Social sustainability in certification schemes for biofuel production: an explorative analysis against the background of land use constraints in Brazil
1 GLOKAL Kompetenzzentrum Nachhaltigkeit im Globalen Wandel, Hochschule Bremen, Neustadtwall 30, Bremen 28199, Germany
2 Department Bioenergie in Kooperation mit dem Department Bioenergiesysteme des Deutschen Biomasseforschungszentrums gemeinnützige GmbH (DBFZ), UFZ - Helmholtz Zentrum für Umweltforschung, Torgauer Straße 116, Leipzig 04347, Germany
Energy, Sustainability and Society 2013, 3:6 doi:10.1186/2192-0567-3-6Published: 21 March 2013
This article examines the scope of voluntary certification schemes, based on the sustainability criteria of the European Renewable Energy Directive for biofuel production in the context of social sustainability and land use issues in Brazil. Possibilities and limitations of such certification schemes are discussed against the background of the rapid-changing Brazilian agricultural sector.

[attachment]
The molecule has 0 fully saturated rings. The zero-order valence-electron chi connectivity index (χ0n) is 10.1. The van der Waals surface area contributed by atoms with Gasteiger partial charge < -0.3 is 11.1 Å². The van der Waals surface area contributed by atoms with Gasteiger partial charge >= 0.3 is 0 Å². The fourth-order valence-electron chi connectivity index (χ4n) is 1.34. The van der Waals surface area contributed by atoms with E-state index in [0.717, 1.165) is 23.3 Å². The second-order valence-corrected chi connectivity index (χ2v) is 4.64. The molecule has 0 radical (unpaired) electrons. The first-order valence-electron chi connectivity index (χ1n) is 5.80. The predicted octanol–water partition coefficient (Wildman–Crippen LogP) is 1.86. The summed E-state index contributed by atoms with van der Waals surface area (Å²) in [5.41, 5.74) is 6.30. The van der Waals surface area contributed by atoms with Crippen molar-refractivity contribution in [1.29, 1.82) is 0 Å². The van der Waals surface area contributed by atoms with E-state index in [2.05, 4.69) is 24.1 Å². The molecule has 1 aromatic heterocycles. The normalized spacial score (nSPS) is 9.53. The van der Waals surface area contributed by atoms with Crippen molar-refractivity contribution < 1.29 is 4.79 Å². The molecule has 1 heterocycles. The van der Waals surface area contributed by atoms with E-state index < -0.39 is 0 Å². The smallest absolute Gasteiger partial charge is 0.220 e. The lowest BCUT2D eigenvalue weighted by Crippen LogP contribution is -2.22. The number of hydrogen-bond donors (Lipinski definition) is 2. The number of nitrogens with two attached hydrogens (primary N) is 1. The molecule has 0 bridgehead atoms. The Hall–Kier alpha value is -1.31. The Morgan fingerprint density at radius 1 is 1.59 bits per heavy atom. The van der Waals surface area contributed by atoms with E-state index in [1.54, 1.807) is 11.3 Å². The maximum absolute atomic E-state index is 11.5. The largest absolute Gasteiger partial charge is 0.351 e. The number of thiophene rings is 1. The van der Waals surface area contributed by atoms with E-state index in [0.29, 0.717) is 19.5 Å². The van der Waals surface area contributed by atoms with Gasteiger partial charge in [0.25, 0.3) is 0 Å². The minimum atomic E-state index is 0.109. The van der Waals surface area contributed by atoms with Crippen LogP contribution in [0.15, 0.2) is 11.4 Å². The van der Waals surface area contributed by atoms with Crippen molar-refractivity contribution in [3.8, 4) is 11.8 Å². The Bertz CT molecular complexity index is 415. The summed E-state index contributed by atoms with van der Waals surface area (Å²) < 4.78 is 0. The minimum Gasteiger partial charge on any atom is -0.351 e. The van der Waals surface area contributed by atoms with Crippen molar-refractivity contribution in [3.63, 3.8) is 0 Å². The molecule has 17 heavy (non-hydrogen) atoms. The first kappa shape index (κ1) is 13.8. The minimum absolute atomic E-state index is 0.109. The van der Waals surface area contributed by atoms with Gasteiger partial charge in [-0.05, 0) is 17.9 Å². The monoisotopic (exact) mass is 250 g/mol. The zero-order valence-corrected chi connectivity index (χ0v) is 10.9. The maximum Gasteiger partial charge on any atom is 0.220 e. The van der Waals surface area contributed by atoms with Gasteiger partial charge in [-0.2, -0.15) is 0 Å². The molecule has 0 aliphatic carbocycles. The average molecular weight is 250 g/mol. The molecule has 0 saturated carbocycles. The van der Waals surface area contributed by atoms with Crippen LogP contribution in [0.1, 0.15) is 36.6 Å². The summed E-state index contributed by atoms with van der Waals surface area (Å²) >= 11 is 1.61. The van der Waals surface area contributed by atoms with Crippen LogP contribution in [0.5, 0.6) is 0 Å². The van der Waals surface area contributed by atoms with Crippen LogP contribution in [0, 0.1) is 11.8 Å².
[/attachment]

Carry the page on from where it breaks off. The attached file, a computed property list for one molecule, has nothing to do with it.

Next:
Brazil was chosen as a case study being both one of the first countries where ethanol certification projects are implemented and a potential certified ethanol-exporting country. To capture social effects concerning land use connected to an increased ethanol production, semi-structured expert interviews were conducted within an explorative approach in São Paulo in the years 2011 and 2012. The study addresses the following question: what is the scope of certification concerning social sustainability in the light of a rising demand on agricultural land?
An increasing demand for biofuels and other agricultural goods, as cash crops, leads to a concentration process of agricultural production. Land price hikes in infrastructural well-connected agricultural areas and the uneven distribution of land in Brazil are leading to newly arising negative effects on social sustainability. We assume that certification schemes have a limited scope in the above mentioned environments.
As the scale of certification schemes is based on production-chain-governance, indirect and macro effects concerning social sustainability in Brazil cannot be addressed by this instrument. Hence, there is a strong need for comprehensive public regulation on land use issues on a national and international level in order to flank land use concentration in dynamic agricultural sectors, such as the Brazilian one.